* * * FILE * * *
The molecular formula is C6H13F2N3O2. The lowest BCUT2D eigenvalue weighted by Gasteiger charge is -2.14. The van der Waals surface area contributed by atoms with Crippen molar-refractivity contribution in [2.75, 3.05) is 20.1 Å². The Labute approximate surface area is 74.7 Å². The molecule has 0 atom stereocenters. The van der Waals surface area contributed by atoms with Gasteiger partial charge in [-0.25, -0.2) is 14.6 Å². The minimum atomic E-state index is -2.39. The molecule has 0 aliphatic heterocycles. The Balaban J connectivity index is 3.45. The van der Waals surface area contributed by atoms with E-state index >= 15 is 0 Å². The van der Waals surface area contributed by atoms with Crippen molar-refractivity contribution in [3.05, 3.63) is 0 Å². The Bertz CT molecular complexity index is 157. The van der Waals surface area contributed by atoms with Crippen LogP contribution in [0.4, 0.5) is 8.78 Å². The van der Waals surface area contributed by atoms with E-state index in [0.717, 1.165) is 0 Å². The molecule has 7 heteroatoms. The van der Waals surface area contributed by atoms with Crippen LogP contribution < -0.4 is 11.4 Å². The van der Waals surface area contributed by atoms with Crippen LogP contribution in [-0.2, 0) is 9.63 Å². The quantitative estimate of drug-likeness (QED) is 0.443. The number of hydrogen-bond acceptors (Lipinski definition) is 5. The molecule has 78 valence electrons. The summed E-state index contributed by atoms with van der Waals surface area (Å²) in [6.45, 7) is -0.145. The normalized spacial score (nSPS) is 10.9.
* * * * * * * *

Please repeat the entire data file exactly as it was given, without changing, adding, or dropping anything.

The molecular formula is C6H13F2N3O2. The lowest BCUT2D eigenvalue weighted by Gasteiger charge is -2.14. The van der Waals surface area contributed by atoms with Crippen molar-refractivity contribution in [2.75, 3.05) is 20.1 Å². The Labute approximate surface area is 74.7 Å². The molecule has 0 atom stereocenters. The van der Waals surface area contributed by atoms with Gasteiger partial charge in [-0.25, -0.2) is 14.6 Å². The minimum atomic E-state index is -2.39. The molecule has 0 aliphatic heterocycles. The Balaban J connectivity index is 3.45. The van der Waals surface area contributed by atoms with E-state index >= 15 is 0 Å². The van der Waals surface area contributed by atoms with Crippen molar-refractivity contribution in [3.05, 3.63) is 0 Å². The Bertz CT molecular complexity index is 157. The van der Waals surface area contributed by atoms with Crippen LogP contribution in [0.4, 0.5) is 8.78 Å². The van der Waals surface area contributed by atoms with E-state index in [0.717, 1.165) is 0 Å². The molecule has 7 heteroatoms. The van der Waals surface area contributed by atoms with Crippen LogP contribution < -0.4 is 11.4 Å². The van der Waals surface area contributed by atoms with Crippen LogP contribution in [-0.2, 0) is 9.63 Å². The quantitative estimate of drug-likeness (QED) is 0.443. The number of hydrogen-bond acceptors (Lipinski definition) is 5. The molecule has 78 valence electrons. The summed E-state index contributed by atoms with van der Waals surface area (Å²) in [6.45, 7) is -0.145. The normalized spacial score (nSPS) is 10.9.